AND INFORMATION - WARWICKSHIRE, CASTLE BROMWICH
is a page within the STAFFORDSHIRE HOME GUARD website.
see full contents, go to
"Nuffield Spitfire Factory" was
built shortly before the outbreak of war on land adjacent
to Castle Bromwich airfield.
This vast complex, funded
by the Government and dedicated to the production of the
Supermarine Spitfire, was initially under the control of
the Morris Motors Ltd company of Lord Nuffield (William
Morris). After a disagreement between him and Lord Beaverbrook
in the middle of 1940 its management passed into the hands
of Vickers-Armstrongs who had taken over the Supermarine
Company in 1936. Throughout its life it manufactured a total
of almost 12,000 Spitfires, about three-fifths of the
country's total production. The first was delivered on 17th
June 1940, just days after the Dunkirk evacuation when the
country was coming under its greatest threat.
Later in the war the factory
also produced Lancasters of which the first of the initial
production batch of 200, s/no. HK 535, is shown to the right
in autumn 1943.
(See below for its eventual history;
and for an expanded
version of this image,
Edward M. Johnson,
a member of the pre-war Territorial Army where he is seen
below in 1937, joined this company in 1939 as a tool
setter. He lived in Hawthorn Road, Castle Bromwich after
his marriage in 1940. He had his call up papers in that
year but was advised that his work was essential to the
national war effort and he could not be released. By 1942
he was a machine shop chargehand. In the 1943 photograph
of the almost finished Lancaster shown above, he is to be
seen in the middle row, fourth from the left. In 1943 again,
he was involved in the shooting of scenes within the factory
for the film Millions like Us - an activity which
he regarded as too diversionary for the important work which
was going on. In the same year Winston Churchill visited
the factory - did Edward witness that historic moment too?
Edward Johnson of course joined the Home
Guard. The factory had its own significant unit which was
part of the 52nd Warwickshire (Birmingham) Battalion. A
picture of Edward survives in a Home Guard group photograph.
Here he is, fourth row back, fifth from the right:
an expanded version of this image,
This group photograph has been the subject
of much debate amongst Home Guard experts who have considered
details of dress and insignia. The consensus of opinion
is that it dates
from 1943 or 1944, that it shows members of the 52nd Warwickshire
(Birmingham) Battalion and that some of these members are
in anti-aircraft units. It may well represent a picture
of the Spitfire factory unit itself although this cannot
yet be confirmed. What is certain is that it shows Edward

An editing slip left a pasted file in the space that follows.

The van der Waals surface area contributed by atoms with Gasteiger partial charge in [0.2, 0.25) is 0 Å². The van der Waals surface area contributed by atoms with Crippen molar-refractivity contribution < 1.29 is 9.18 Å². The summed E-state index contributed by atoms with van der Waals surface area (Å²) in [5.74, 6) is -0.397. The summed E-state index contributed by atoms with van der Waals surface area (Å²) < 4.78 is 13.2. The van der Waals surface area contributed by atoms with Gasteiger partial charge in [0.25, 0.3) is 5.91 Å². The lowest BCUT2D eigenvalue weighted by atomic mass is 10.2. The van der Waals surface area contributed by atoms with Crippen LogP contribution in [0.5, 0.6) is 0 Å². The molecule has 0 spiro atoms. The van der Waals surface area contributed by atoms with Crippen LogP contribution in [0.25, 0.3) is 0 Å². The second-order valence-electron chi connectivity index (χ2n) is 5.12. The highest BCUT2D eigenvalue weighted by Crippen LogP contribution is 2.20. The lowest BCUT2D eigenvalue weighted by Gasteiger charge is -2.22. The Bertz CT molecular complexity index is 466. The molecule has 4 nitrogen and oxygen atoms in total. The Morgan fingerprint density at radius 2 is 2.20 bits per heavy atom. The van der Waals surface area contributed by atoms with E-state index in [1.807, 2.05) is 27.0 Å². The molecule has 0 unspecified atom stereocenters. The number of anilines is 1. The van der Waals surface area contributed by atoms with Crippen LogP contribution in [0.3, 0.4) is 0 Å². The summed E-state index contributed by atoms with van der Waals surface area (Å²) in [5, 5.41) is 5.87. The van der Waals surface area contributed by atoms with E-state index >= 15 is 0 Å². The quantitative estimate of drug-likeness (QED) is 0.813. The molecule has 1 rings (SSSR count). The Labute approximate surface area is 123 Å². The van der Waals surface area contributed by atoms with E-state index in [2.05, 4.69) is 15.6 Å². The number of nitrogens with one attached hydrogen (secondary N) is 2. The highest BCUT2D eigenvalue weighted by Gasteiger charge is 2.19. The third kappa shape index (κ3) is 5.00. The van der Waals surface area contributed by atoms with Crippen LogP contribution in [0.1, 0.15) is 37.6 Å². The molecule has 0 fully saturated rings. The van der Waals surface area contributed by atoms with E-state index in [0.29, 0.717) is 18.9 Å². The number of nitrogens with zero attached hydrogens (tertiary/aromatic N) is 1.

Johnson himself, and he was a member of the works unit.
(To see a detailed discussion about the picture go to
thread in the WWII Reenactment Group Forum).
But whatever the photograph's hidden secrets,
let it now stand as a further, minor memorial to Edward
Johnson and the countless thousands of people like him -
men and women who not only worked under enormous pressure
and for excessive hours in West Midlands factories such
as this but then devoted whatever spare time and energy
they had to voluntary activities in support of the war effort
- the Home Guard, A.R.P., Red Cross, W.V.S., firewatching
and much else.
For most of the images and information on this page we are
indebted to the McMullin Family to whom we make full and
excellent website contains further information on Edward
Johnson and his wife Daisy (a munitions worker at
Works, Witton); and much social, military and genealogical
history involving the family including details and images
T.A. service and of the VE-Day and VJ-Day
parties in Hawthorn Road, Castle Bromwich.
Lancaster Mk I HK535, pictured in the above article, was
first flown from Castle Bromwich by Alex Henshaw on 21st
October 1943. It operated from RAF Waddington with No. 463
Squadron from 20th December 1943. It survived raids on Frankfurt,
Berlin (at least twice), Brunswick and other targets. On
its 11th mission, to attack marshalling yards at Lille prior
to D-Day, it was lost during the night of 10/11th May 1944,
together with its crew of seven under the command of Fl.Lt.
E.M. Scott. These men, mainly Australian, were on their
20th mission. They were amongst the fifty Bomber Command aircrew
lost that night in the 31 aircraft of Nos. 463 and 467 Squadrons
which had set out to attack Lille - seven aircraft and their
crews failing to return.